Tami Wilkinson and her family had been in the Treasure Valley for only about 6 months when she got her diagnosis.
Stage 2b breast cancer.
Wilkinson and her husband, Brian, had moved here in August 2014. He landed a job as director of football operations at Boise State University, and Tami started as an athletic instructor at Rocky Mountain High School.
She made friends fast with co-workers and got along easily with her students.
So when she told co-worker Krista Fritz, another athletic instructor at Rocky Mountain, about her diagnosis on Jan. 30, they cried together and hugged.
“My mom had recently passed away from breast cancer, so it kind of hit home when I found out,” Fritz said.
Wilkinson’s family rallied. Her boys, 11-year-old Bryce and 9-year-old Tyler, had a head-shaving party. Her parents flew out and hunkered down to help.
Wilkinson has a steady voice when speaking about her diagnosis and work. But she sheds tears when she spoke about her family.
“(My sons are) doing good. They’ve been rock stars,” she said. “And my husband has been amazing.”
But it was still a lot to handle.
Wilkinson was only 40 when she got the diagnosis, and she would need a partial mastectomy, a hysterectomy, and rounds of both chemotherapy and radiation.
The prospect was daunting. The Wilkinsons were new to the community — they weren’t quite sure if they had established the support system they needed and knew they were up against hefty medical bills.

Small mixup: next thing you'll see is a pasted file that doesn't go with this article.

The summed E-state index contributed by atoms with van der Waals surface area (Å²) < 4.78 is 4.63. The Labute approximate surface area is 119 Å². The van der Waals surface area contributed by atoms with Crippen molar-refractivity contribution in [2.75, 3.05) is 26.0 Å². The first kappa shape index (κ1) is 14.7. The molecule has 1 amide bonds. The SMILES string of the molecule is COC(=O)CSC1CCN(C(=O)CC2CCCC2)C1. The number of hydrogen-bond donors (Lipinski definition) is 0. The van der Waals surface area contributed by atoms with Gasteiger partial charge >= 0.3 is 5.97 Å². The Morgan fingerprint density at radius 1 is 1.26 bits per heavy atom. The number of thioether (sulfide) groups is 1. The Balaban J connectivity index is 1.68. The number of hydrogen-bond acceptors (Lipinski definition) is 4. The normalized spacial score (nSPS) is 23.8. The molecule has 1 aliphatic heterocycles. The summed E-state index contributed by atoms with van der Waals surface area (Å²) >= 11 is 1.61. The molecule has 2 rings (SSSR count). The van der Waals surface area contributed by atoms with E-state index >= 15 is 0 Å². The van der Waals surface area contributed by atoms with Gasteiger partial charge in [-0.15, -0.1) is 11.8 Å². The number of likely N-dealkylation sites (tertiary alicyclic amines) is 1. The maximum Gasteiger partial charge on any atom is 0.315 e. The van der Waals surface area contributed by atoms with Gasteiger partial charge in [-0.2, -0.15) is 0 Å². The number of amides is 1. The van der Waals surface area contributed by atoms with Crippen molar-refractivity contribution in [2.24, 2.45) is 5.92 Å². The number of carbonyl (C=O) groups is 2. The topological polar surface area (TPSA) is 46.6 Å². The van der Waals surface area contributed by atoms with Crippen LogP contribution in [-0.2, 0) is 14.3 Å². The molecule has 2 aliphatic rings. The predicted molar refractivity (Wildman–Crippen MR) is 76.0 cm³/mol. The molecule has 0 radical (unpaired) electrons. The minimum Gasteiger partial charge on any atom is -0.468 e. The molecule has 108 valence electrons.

Her co-workers wanted to help.
“We wanted to find out what we could do that could make a big impact on (Wilkinson) and also the community,” Fritz said.
Fritz and the two other athletic instructors, Jake Taylor and Todd Roberts, wanted to put a spin on the conventional marathon approach to charity. Rocky Mountain is an athletics-oriented school and is proud of a particularly grueling exercise that students there excel at.
“We’re the school who does the most burpees in the state,” Fritz said.
Burpees are an exercise (or ordeal) where you start in the standing position, drop into a squat, launch into a push-up position, hoist yourself back to a squat and straighten yourself back up to a standing position. Then you repeat.
“It’s just a full-body movement,” Wilkinson said.
So when it came down to planning the event, the athletics team decided to run a marathon called Burpees for Wilky (the nickname students fondly affixed to Wilkinson).
On April 14, about 900 students turned out with pledges for the burpee-a-thon and raised about $13,000.
“It was overwhelming, for sure. And it was really cool to see students that I knew and people that I didn’t know,” she said. “I got lots of hugs.”
Fritz was proud of the Grizzlies who came out. Rocky Mountain has a student body of about 2,300.
“She cried and (it was) super emotional, but it was an awesome event,” Fritz said. “Everybody is going to know somebody eventually who is affected by cancer.”
The money raised has helped with medical bills and all the time Wilkinson has had to take off work for treatments.
But more than the money, the show of support has affected her, she said.
“For the short time I’ve been there, it feels like I’ve been there a long time,” she said. “It feels like family. I think Rocky is a special place.”
Wilkinson’s last radiation treatment was Sept. 25. The surgeries and chemotherapy are behind her. Now she’s focused on her checkups and recovery.
And she looks forward to work — helping the students who have helped her.
Channel 6, KIVI, reported on the event and interviewed students who supported Wilkinson.